I attended a Leaders Connect http://robpasick.com/leaders-connect/ session last week to hear a panel of leaders and experts in the medical device industry. The experience in the medical device industry represented on this panel ranged from one year to over four decades. Almost all of those presenting have begun and successfully managed multiple companies with at least one member of the panel on his 4th venture. The contributions these individuals have made to the medical device industry have included the development of surgical tools as well as laboratory tools, cardio vascular rehabilitation equipment, cardio pulmonary devices, advances in neuro technology and a recumbent bike used in most hospitals, rehabilitation centers and more recently in homes. The passion and excitement each presenter displayed when talking about their careers, their companies and the medical device industry in Michigan was palpable. But as I listened to each of them on Friday morning, it struck me that these are the individuals who have built or are building successful companies, companies which have solved important problems and have positioned themselves as innovators in the industry. But what about the companies that were not represented in this morning’s session, the ones who failed to live up to their lofty vision and expectations? As I listened, I wondered what it was that separated those who were here and were being celebrated and excited about the future of Michigan’s Medical Device industry from those who were not. I surmised that one important variable that separated them was the capacity to learn from their experience. In our view at Learning to be Great™ , building and sustaining a learning culture is fundamental to both early and long term organizational success.
At this point, you may be asking yourself, “What is a learning culture?” Here is what we mean when we use that term: A “learning culture” is a work environment that supports and encourages the continuous and collective discovery, sharing, and application of knowledge and skills at the individual, team, and whole organization levels in order to achieve the goals of the organization. A learning culture is a culture of inquiry; an environment in which employees feel safe challenging the status quo and taking risks to enhance the quality of what they do for customers, themselves, shareholders and other stakeholders. A learning culture is an environment in which learning how to learn is valued and accepted. In a learning culture, the pursuit of learning is woven into the fabric of organizational life.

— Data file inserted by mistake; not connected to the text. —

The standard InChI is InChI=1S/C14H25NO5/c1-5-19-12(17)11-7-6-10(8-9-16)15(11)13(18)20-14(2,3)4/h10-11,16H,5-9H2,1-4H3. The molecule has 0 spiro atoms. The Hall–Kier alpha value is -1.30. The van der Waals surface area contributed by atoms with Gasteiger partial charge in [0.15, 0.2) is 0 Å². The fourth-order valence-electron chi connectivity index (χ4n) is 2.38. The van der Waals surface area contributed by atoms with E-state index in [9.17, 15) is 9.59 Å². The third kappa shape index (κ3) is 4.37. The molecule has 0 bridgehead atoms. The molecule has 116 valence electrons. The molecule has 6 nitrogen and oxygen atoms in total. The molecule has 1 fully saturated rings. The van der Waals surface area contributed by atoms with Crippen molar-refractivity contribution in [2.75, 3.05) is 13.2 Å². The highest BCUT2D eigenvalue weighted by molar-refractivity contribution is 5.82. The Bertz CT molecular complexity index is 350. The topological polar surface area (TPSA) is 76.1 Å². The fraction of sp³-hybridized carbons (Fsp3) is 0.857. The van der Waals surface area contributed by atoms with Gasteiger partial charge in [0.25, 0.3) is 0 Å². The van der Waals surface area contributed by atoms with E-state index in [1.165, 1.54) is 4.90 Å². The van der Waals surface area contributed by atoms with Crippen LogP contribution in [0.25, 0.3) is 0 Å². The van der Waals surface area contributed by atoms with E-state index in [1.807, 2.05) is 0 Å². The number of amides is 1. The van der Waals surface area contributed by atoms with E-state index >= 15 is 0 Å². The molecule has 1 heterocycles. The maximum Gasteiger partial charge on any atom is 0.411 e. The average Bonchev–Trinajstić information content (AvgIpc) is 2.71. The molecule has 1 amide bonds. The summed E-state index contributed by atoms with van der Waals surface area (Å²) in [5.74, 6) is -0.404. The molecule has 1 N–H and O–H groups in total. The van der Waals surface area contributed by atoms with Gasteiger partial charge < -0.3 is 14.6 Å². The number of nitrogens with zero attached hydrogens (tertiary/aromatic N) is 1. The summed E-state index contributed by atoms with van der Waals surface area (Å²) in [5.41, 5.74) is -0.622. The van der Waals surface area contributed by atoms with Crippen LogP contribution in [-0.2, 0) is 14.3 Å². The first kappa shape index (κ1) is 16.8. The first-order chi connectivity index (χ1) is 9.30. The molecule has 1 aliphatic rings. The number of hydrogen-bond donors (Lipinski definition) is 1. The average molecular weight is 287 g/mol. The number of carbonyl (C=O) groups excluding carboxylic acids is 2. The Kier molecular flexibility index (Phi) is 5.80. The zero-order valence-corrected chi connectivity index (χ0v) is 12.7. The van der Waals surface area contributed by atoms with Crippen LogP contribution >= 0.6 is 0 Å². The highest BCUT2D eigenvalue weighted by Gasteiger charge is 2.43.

If you believe as we do that learning cultures are fundamental to organizational success and would like to assess whether a learning culture exists in your company, we encourage you to take our free on-line assessment, Assessing Your Learning Cutlure. Simply scroll down to the bottom of hour home page and click on “take the assessment.” When you have completed the survey, we will provide you with a feedback and report that will enable you to know at a glance the extent to which you have a learning culture in your organization.
In addition, if you are interested in viewing the Leaders Connect session: https://www.youtube.com/watch?v=bLfhuG16EvI